GERG (the European Gas Research Group) completes first stage of flagship biomethane project for CEN and the European Commission
Speaker: Marine Juge, ENGIE
GERG is pleased to announce the successful completion of the first phase of the European Commission funded project on removing barriers to biomethane injection in the natural gas grid and use as a vehicle fuel.
There is huge potential for biomethane transported in the gas network to play a significant part in decarbonisation of our energy system. As a substitute for natural gas, it allows use of existing infrastructure, while complementing intermittent renewable energy sources. However, some contaminants, inherent to the biomethane production processes, can be present in biomethane at a trace level. Depending on their concentration, these trace components (not present in natural gas) can interact with the gas chain infrastructure, and engines and boilers,
Two standards regarding biomethane have been published
- EN 16723-1: specifications for biomethane for injection in the natural gas network;
- EN 16723-2: automotive fuels specifications.
Limit concentration values are however lacking real world data. This can be a barrier for the development of biomethane in Europe as limits can be over prescriptive. For this reason, GERG and CEN launched a project in 2016 with the aim to identify the associated acceptable threshold for gas appliances and infrastructure. This paper present the results of the project.
19 November 2020
Timing TBC GMT
"AGM & Technical Meeting"
Turbomachinery Configuration for LNG Projects - Conceptual Selection
Speaker: Mounir MOSSOLLY and Céline Belbol, TechnipFMC
Refrigerant compressors are the pumping heart of any liquefied natural gas plant. Those compressors are centrifugal type, they vary in size and configuration, being influenced by the context of the project. Steam turbines, gas turbines (heavy duty or aero-derivative) and/or electric motors are all possible options to drive the refrigerant compressors. A single shaftline could couple one, two or three compressor casings depending on the liquefaction process technology and process balancing needs, and also linked to the output power(s) of the possible drivers options. This paper will technically elaborate on how decisions are technically made for selecting the optimum turbomachinery configuration of refrigerant compressors in LNG plants. The paper will list the various criteria that could be initially set (and given an importance weight), which shall be used as a basis for evaluation and decision making. Technical constraints that could be faced will also be discussed. This paper builds on technical experience attained through working on several conceptual and pre-FEED studies for turbomachinery selection in LNG projects.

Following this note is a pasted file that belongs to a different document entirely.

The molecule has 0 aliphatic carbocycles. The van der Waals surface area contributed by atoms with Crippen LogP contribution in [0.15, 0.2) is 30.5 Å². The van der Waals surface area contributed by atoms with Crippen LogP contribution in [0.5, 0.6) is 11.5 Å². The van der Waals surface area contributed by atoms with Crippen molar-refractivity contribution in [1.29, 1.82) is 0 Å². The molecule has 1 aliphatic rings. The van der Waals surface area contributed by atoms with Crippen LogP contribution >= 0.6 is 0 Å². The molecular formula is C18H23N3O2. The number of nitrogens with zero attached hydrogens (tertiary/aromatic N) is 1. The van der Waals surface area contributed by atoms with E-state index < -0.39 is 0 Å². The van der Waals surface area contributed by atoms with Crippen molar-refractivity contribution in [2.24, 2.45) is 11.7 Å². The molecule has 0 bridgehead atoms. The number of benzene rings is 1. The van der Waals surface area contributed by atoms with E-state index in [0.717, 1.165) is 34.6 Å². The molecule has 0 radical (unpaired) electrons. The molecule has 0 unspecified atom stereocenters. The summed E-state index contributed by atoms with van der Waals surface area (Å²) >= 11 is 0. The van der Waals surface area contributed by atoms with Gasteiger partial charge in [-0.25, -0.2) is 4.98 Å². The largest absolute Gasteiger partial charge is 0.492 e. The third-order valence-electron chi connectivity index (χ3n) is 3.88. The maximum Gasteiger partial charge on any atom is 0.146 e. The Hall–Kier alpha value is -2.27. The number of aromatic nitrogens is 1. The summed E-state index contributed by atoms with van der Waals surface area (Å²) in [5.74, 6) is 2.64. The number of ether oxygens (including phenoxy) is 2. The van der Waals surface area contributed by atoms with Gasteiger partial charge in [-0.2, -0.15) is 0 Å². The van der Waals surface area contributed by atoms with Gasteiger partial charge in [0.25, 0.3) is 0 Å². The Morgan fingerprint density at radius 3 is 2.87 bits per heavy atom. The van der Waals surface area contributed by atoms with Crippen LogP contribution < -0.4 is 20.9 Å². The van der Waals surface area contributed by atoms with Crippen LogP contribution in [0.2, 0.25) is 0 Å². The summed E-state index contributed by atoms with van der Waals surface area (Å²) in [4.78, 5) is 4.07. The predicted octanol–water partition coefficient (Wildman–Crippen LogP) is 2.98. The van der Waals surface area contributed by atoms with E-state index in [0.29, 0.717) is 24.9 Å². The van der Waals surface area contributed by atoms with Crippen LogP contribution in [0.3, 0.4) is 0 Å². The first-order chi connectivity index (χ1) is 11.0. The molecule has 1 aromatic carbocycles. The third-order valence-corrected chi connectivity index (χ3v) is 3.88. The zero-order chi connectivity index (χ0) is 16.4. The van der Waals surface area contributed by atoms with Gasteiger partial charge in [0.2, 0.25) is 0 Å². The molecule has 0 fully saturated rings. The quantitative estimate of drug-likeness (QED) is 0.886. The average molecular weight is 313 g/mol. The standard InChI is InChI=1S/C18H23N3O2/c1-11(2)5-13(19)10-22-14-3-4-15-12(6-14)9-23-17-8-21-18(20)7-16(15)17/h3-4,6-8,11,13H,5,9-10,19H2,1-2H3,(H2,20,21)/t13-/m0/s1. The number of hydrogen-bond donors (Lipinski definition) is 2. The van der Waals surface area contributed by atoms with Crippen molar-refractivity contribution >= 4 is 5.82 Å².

An industrial and experimental case studies on hydrate prediction and inhibition
Speaker: Dr Nejat Rahmanian, University of Bradford
Authors: Nejat Rahmanian a*, Nejmi Söyler,a,b Farai Munashe Wandea , Bahman Tohidic
a Department of Chemical Engieering, Faculty of Engineering and Informatics, University of Bradford, BD7 1DP, UK
b Department of Chemical Engineering, Ondokuz Mayıs University, 55139 Samsun, Turkey
c School of Energy, Geoscience, Infrastructure and Society, Heriot-Watt University, Edinburgh, UK